I spend a lot of time thinking about and writing the lyrics, composing the melodies and the harmonic beds of my songs. Then there are the hours I spend learning and practising to perform what I write. Each process is another layer in what eventually becomes a performance that I hope people will enjoy or to which some may give some thought. To put numbers to this process most of my lyrics begin as ideas that I jot down in one of my lyrics books (I have five A4 notebooks full of these at the moment). Sometimes I start writing and the bulk of what turns into song lyrics may come out in one sitting, taking half a day to a day of work. More often, though, I reach a point where an unfinished flow of ideas comes to a halt and I have to leave the song and pick up some other activity, leaving the ideas circulating in my head and after a period - minutes, hours, months - I'll be able to pick up from where I left off and get the words knocked into a shape that I find acceptable. If I'm lucky, that's how they remain, but inevitably as I go through the other processes, it becomes necessary to edit the lyrics further. This part of the songwriting process takes, for me, at least a number of weeks and frequently much longer. Words are very precious to me and linking them into a coherent flow is by far the hardest part of the songwriting process for me. Every word in my songs has been thought about in terms of its weight, meaning(s), imagery, implications and how and whether it fits into the frame of what becomes a lyrical shape and a context of scansion and rhyme. I am sure that many songwriters take just as long over lyrics as I do, but I know that there are also many people who need less time than me to write a good lyric. I am a slow writer. By standards of songwriting, my lyrics are probably not good. There are usually too many of them for some people's tastes. However, I write what pleases me. My yardstick is that if something rattles around in my head for a while it must have something going for it.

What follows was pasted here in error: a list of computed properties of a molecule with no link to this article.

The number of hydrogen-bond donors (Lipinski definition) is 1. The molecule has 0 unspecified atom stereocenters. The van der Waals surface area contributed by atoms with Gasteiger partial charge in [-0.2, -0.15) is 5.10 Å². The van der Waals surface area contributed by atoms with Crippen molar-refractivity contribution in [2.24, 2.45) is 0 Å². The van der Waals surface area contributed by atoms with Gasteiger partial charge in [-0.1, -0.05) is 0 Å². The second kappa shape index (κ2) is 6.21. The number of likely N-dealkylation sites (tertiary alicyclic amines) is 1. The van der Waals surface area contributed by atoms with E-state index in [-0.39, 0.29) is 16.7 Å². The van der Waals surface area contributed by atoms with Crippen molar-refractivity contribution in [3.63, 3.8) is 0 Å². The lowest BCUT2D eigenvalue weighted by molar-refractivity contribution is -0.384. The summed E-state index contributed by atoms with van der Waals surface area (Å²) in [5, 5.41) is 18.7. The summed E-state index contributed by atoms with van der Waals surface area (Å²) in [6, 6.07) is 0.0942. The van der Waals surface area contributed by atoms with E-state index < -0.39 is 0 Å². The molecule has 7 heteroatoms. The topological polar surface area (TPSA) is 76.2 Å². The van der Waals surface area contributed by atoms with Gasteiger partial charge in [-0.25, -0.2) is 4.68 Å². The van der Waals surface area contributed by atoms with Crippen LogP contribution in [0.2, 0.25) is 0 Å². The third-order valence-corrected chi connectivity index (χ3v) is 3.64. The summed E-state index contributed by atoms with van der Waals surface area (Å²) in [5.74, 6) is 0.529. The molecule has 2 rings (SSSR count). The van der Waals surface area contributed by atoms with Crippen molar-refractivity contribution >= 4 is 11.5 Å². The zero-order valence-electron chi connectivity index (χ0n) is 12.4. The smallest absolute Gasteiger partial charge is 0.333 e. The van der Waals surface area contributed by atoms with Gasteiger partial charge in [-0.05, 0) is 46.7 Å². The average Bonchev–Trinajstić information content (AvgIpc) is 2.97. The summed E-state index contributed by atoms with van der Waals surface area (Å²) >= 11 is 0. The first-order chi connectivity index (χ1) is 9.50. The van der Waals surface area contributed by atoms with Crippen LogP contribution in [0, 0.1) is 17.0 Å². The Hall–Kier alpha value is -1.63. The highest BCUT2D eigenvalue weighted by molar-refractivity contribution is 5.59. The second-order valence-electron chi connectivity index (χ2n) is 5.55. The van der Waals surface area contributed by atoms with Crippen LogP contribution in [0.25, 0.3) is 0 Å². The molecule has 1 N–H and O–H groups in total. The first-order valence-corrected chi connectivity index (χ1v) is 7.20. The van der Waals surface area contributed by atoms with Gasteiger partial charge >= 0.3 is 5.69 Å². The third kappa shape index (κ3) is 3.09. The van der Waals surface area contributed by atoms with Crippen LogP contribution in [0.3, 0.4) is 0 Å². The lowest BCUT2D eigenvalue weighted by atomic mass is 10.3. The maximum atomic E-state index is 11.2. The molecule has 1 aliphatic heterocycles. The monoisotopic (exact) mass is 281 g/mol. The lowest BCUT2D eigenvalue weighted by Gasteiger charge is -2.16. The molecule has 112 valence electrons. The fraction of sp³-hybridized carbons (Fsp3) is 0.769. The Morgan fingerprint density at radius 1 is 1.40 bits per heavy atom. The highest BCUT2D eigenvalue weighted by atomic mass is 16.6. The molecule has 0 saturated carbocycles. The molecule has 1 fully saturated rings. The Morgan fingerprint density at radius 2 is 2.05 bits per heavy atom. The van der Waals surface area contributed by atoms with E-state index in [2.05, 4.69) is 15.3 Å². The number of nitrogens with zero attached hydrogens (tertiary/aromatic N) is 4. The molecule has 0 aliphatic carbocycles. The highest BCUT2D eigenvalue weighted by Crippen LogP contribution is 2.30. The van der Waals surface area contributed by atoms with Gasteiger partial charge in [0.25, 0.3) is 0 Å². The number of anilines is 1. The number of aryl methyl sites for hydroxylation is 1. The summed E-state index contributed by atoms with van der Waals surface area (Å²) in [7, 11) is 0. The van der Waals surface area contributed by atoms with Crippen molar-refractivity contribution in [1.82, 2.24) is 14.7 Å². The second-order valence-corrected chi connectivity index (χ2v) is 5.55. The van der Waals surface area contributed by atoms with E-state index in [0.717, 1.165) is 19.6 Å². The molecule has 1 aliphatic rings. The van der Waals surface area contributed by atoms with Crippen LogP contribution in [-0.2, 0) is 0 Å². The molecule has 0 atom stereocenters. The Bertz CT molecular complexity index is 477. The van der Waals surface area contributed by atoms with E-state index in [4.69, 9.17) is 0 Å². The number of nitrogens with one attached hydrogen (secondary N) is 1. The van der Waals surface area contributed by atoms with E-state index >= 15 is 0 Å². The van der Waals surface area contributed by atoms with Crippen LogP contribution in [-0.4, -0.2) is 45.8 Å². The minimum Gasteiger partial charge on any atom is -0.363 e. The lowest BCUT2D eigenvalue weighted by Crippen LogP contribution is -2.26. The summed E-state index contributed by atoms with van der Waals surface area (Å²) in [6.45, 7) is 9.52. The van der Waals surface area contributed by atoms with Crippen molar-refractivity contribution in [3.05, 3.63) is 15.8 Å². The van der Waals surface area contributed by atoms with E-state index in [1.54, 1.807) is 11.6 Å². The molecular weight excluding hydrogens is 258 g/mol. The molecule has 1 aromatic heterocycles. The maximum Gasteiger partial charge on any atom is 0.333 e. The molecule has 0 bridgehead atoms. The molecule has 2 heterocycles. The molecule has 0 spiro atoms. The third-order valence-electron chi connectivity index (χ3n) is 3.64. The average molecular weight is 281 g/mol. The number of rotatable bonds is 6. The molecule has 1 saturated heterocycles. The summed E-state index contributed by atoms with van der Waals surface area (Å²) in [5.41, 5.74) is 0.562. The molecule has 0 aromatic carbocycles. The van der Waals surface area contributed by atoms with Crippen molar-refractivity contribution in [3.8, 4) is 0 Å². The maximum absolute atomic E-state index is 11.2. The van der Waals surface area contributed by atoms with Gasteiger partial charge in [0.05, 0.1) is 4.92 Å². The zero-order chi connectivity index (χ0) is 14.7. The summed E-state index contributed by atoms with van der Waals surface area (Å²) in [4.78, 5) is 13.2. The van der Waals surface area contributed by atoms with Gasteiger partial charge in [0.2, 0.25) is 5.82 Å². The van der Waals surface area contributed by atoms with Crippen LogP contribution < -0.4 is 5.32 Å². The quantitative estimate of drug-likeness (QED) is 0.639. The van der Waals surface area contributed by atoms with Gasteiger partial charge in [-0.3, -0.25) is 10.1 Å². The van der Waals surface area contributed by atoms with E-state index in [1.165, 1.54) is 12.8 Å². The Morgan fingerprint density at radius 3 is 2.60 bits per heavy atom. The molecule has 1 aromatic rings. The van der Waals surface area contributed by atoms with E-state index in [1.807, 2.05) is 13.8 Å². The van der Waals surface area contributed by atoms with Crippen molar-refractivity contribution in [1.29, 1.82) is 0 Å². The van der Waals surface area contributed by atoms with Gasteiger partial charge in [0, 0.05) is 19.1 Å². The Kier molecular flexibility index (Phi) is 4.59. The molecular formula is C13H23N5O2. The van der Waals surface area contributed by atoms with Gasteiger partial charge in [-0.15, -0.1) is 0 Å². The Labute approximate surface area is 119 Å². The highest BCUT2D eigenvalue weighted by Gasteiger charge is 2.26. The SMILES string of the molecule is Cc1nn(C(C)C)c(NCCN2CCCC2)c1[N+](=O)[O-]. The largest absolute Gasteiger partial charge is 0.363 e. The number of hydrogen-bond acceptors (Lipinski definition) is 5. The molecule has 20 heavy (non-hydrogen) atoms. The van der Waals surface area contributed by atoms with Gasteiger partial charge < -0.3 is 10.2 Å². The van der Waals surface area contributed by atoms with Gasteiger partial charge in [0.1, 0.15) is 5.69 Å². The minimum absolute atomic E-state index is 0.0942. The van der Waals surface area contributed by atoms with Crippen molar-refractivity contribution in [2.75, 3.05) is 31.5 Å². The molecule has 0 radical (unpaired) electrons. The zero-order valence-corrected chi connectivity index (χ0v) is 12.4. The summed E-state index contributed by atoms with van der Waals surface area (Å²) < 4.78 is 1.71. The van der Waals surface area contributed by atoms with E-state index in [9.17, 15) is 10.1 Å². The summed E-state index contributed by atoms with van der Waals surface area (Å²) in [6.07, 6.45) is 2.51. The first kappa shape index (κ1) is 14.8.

Once I have a set of words in place I like to be able to compose a melody that has its own integrity before I consider which chords I would like to use. Working the other way round feels a bit like cheating, although I have done it for some songs. Working from chords makes it harder to come up with a melody that I find interesting, since melodies are often implied within harmonies. Chords before melody may produce a sound that is less challenging for a first time listener, but the outcome of this order of working is often less satisfying for me and, I suspect, may give less reward for repeated listenings. Having the chords in place first makes it harder to compose a melody that strains at the edges of the harmonic construction. If I leave adding the chords till the end I have options, sometimes many options, and I like having to make decisions about the harmonic textures I create. Sometimes I have to find and learn new chords to be able to come up with satisfactory solutions to accompanying the melodies I compose. I am happy with this as it means my songwriting continues to be a journey for me and a process through which I continue to discover and learn new ideas. As of this date I only came back to attempting to write songs less than five years ago after more than a three-decade lay-off.